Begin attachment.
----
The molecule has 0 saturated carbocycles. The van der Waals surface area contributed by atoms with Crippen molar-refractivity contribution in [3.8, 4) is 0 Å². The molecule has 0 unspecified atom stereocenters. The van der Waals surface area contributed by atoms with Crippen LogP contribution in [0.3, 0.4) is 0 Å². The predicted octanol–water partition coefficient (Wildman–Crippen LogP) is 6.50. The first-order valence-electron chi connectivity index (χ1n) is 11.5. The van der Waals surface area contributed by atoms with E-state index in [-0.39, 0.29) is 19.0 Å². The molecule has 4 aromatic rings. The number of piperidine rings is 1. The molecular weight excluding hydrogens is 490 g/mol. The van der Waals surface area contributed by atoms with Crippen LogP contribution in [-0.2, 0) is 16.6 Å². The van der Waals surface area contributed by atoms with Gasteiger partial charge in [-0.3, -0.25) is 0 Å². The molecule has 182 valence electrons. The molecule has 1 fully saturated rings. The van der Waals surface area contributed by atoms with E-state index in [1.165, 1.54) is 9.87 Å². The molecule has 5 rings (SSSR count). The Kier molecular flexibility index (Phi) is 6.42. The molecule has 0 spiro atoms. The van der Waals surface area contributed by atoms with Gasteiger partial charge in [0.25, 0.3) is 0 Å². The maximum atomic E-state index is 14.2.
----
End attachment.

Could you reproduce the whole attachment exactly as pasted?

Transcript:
The molecule has 0 saturated carbocycles. The van der Waals surface area contributed by atoms with Crippen molar-refractivity contribution in [3.8, 4) is 0 Å². The molecule has 0 unspecified atom stereocenters. The van der Waals surface area contributed by atoms with Crippen LogP contribution in [0.3, 0.4) is 0 Å². The predicted octanol–water partition coefficient (Wildman–Crippen LogP) is 6.50. The first-order valence-electron chi connectivity index (χ1n) is 11.5. The van der Waals surface area contributed by atoms with E-state index in [-0.39, 0.29) is 19.0 Å². The molecule has 4 aromatic rings. The number of piperidine rings is 1. The molecular weight excluding hydrogens is 490 g/mol. The van der Waals surface area contributed by atoms with Crippen LogP contribution in [-0.2, 0) is 16.6 Å². The van der Waals surface area contributed by atoms with Gasteiger partial charge in [-0.3, -0.25) is 0 Å². The molecule has 182 valence electrons. The molecule has 1 fully saturated rings. The van der Waals surface area contributed by atoms with E-state index in [1.165, 1.54) is 9.87 Å². The molecule has 5 rings (SSSR count). The Kier molecular flexibility index (Phi) is 6.42. The molecule has 0 spiro atoms. The van der Waals surface area contributed by atoms with Gasteiger partial charge in [0.25, 0.3) is 0 Å². The maximum atomic E-state index is 14.2.